psharma at BUPHY.BU.EDU
Tue Aug 4 17:29:52 CDT 1998
On Mon, 3 Aug 1998, Giridhar wrote:
> namaste Prashant:
> Thanks for your response.
> >"ashram", or even a residence). So you can't just live without material
> >ambitions, unless one is a sannyAsi. But then we are not talking about
> Therefore, it seems, you do not agree with the theory that one can
> keep on striving for having a house, a/c car and so on.. blame it on
> prarabdha and claim to have mentally renounced the same and say that
> he is striving to become a jnani ?
Quite true. Most of these views are proposed after an event (or a
set of events) has happened. While they sometimes serve the purpose of
lessening sorrow and other such emotions, they have little or no use in
justifying action (or inaction). This is akin to the problem of free
will which has been discussed before on this list.
> >such great people. Also I am not talking about jnAnis like
> >BhagvAn RAmana here who have *no* ambition but about people like us. For
> Thank you for the above statement. There seems to have been some
> misinterpretation. My reason for quoting the newspaper article was that
> most of the NRIs (and the rest also) have material ambitions. And as
> long as there are material ambitions, one can not be a jnani. Glad that
> you agree with that. My only comment was a few of us seem to
> believe that one can mentally renounce and be a jnani. While it is true, the
> _majority_ can not let go of the material and claim to have mentally
> renounced the same !
This was not evident from the newspaper article but by stating it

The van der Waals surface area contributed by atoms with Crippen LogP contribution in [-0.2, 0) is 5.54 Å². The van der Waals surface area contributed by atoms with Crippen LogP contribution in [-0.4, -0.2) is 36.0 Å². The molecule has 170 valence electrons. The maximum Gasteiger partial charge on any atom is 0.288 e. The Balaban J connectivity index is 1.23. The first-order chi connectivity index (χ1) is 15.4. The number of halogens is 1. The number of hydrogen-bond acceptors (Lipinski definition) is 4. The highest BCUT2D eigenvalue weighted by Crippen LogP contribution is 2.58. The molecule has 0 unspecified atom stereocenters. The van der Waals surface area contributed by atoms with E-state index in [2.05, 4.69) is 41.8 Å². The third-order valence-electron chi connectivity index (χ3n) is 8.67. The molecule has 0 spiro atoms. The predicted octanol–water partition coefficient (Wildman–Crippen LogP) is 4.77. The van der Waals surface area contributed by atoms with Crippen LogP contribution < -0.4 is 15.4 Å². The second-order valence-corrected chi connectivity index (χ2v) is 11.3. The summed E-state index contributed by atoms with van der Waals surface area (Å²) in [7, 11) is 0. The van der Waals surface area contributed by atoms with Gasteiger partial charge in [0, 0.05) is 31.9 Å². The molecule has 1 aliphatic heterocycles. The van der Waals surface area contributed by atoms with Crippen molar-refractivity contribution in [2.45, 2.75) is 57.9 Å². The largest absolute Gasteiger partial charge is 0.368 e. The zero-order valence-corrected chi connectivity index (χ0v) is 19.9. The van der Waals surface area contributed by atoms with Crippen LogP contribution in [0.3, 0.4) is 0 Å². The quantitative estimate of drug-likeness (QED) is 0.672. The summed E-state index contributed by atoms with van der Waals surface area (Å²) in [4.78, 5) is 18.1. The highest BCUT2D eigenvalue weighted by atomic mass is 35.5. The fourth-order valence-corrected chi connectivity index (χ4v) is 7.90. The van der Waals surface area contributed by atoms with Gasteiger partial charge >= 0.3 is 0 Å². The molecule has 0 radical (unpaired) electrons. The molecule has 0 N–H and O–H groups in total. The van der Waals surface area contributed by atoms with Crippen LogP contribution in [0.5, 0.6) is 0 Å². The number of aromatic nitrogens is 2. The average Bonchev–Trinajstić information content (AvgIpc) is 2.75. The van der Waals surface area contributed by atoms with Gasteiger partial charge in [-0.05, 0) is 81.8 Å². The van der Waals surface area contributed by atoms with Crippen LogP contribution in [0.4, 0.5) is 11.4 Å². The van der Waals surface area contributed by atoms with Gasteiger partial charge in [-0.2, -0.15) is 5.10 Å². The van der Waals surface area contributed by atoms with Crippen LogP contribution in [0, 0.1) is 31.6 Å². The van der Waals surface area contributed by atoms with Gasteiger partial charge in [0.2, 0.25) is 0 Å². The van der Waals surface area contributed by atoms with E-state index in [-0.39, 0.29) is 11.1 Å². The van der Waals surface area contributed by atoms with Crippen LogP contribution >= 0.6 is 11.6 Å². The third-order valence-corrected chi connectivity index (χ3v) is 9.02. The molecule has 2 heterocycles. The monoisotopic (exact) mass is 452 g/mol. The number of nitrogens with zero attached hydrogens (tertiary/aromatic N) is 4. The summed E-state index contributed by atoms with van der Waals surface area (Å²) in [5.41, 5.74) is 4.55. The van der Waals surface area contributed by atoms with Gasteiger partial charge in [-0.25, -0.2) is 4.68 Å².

now you have cleared the confusion. However, let us not single out the NRI
in this matter, as you also seem to say in this post. We know the fact
that almost all the small neo-advaita philosophies that have sprung up in
this century have an Indian origin. One of the main reasons that they may
have a larger NRI audience is the alienation from the cultural mainstream
that distance brings about and a consequent yearning to go back to the
Unfortunately there is no one single root to go back to. Infact it is
hard to think of any time in the history of our civilisation when only one
philosophy existed. It is the force of a paramjnAni that brings one
school of thought to the fore and helps it to maintain a purity and
sensitivity that is vital for having it go strong. But in order to follow
that philosophy one needs more than a good gurU. This extra factor
(which can be perhaps be bundled in the word "sanskAra") can be found
missing in many NRIs as well as RIs and so again, there is no reason
to single out any one of the communities.
> The basis reason of difference (and the subsequent argument) seems
> to be because you think I am talking about an average Indian. No, I am
> talking about a person striving to be a jnani. For him, material ambitions
> should mean nothing. If you agree, well and good. If not, we will agree
> to disagree. That's all.
If you are talking of a mumukshu then the qualities are well
defined and of course material ambitions mean nothing to him. For many of
us however, mumukshutva (which is a pre-requisite for jnAna) is a dream as
we are somewhat satisfied with this mundane reality.
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